A New Civil Rights Movement

54d. The Sit-In Movement

North Carolina A&T University student newspaper
Students from across the country came together to form the Student Nonviolent Coordinating Committee (SNCC) and organize sit-ins at counters throughout the South. This front page is from the North Carolina A&T University student newspaper.

By 1960, the Civil Rights Movement had gained strong momentum. The nonviolent measures employed by Martin Luther King Jr. helped African American activists win supporters across the country and throughout the world.

On February 1, 1960, a new tactic was added to the peaceful activists' strategy. Four African American college students walked up to a whites-only lunch counter at the local Woolworth's store in Greensboro, North Carolina, and asked for coffee. When service was refused, the students sat patiently. Despite threats and intimidation, the students sat quietly and waited to be served.

The civil rights sit-in was born.

No one participated in a sit-in of this sort without seriousness of purpose. The instructions were simple: sit quietly and wait to be served. Often the participants would be jeered and threatened by local customers. Sometimes they would be pelted with food or ketchup. Angry onlookers tried to provoke fights that never came. In the event of a physical attack, the student would curl up into a ball on the floor and take the punishment. Any violent reprisal would undermine the spirit of the sit-in. When the local police came to arrest the demonstrators, another line of students would take the vacated seats.

Freedom Rides
To challenge laws that kept interstate bus trips segregated, black and white students organized freedom rides through the South. The first such ride was interrupted when an angry mob attacked riders and destroyed their bus during a stop in Alabama.

Sit-in organizers believed that if the violence were only on the part of the white community, the world would see the righteousness of their cause. Before the end of the school year, over 1500 black demonstrators were arrested. But their sacrifice brought results. Slowly, but surely, restaurants throughout the South began to abandon their policies of segregation.

In April 1960, Martin Luther King Jr. sponsored a conference to discuss strategy. Students from the North and the South came together and formed the Student Nonviolent Coordinating Committee (SNCC). Early leaders included Stokely Carmichael and Fannie Lou Hamer. The Congress on Racial Equality (CORE) was a northern group of students led by James Farmer, which also endorsed direct action. These groups became the grassroots organizers of future sit-ins at lunch counters, wade-ins at segregated swimming pools, and pray-ins at white-only churches.

The Greensboro Four
By sitting in protest at an all-white lunch counter in Greensboro, North Carolina, four college students sparked national interest in the push for civil rights.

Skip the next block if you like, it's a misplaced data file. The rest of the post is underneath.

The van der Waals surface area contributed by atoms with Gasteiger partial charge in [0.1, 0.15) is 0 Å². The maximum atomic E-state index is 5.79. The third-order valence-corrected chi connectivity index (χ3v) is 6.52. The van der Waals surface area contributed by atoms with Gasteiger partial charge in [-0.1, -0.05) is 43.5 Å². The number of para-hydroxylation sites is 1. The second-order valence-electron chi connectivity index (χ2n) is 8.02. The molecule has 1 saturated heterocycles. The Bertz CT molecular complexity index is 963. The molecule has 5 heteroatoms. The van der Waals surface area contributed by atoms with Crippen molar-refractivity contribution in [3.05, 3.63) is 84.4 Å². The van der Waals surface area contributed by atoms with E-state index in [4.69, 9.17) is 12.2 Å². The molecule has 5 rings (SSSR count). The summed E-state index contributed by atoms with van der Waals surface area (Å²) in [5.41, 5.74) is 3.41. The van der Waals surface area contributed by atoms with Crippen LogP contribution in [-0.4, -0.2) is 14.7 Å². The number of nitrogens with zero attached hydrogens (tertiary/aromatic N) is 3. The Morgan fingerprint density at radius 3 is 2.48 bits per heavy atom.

Bolstered by the success of direct action, CORE activists planned the first freedom ride in 1961. To challenge laws mandating segregated interstate transportation, busloads of integrated black and white students rode through the South. The first freedom riders left Washington, D.C., in May 1961 en route to New Orleans. Several participants were arrested in bus stations. When the buses reached Anniston, Alabama, an angry mob slashed the tires on one bus and set it aflame. The riders on the other bus were violently attacked, and the freedom riders had to complete their journey by plane.

New Attorney General Robert Kennedy ordered federal marshals to protect future freedom rides. Bowing to political and public pressure, the Interstate Commerce Commission soon banned segregation on interstate travel. Progress was slow indeed, but the wall between the races was gradually being eroded.

On the Web
Student Nonviolent Coordination Committee (1960-66)
Formed in response to the Greensboro sit-ins, the mission of the Student Nonviolent Coordination Committee (better known as SNCC, pronounced "snick") was to organize passive resistance measures, including marches, freedom rides, and sit-ins. This well-researched, well-illustrated website introduces the people, issues, and events surrounding SNCC.
Kwame Ture (Stokely Carmichael)
Kwame Ture (born Stokely Carmichael) was a fiery and controversial leader in the Civil Rights Movement. This 1998 obituary from the Los Angeles Times traces his life from nonviolent resistance to advocacy of "black power" to self-imposed exile. Included is a statement by the Rev. Jesse Jackson.
Civil Rights Leaders and the President
The John F. Kennedy Library in Boston, Massachusetts, has assembled this collection of letters and telegrams sent to President Kennedy from noted civil rights leaders such as Roy Wilkins, and Martin Luther King Jr. Read a short synopsis, then click to view full-sized scans of these often-scathing documents including James Farmer's telegram to Kennedy on the violence in Alabama: "Even if guns of Alabama succeed in quelling nonviolent struggle in Birmingham it will rise up again in place after place until such time as the President of the United States overcomes his fear of speaking out and decides to act forcefully to secure freedom of Negro Americans."
The only thing they could do to me was to kill me, and it seemed like they'd been trying to do that a little bit at a time ever since I could remember.
-Fannie Lou Hamer, on why she participated in the Civil Rights Movement
Learn More...
If any one man inspired the methods of CORE and SNCC, it was one who lived halfway across the globe from the United States.
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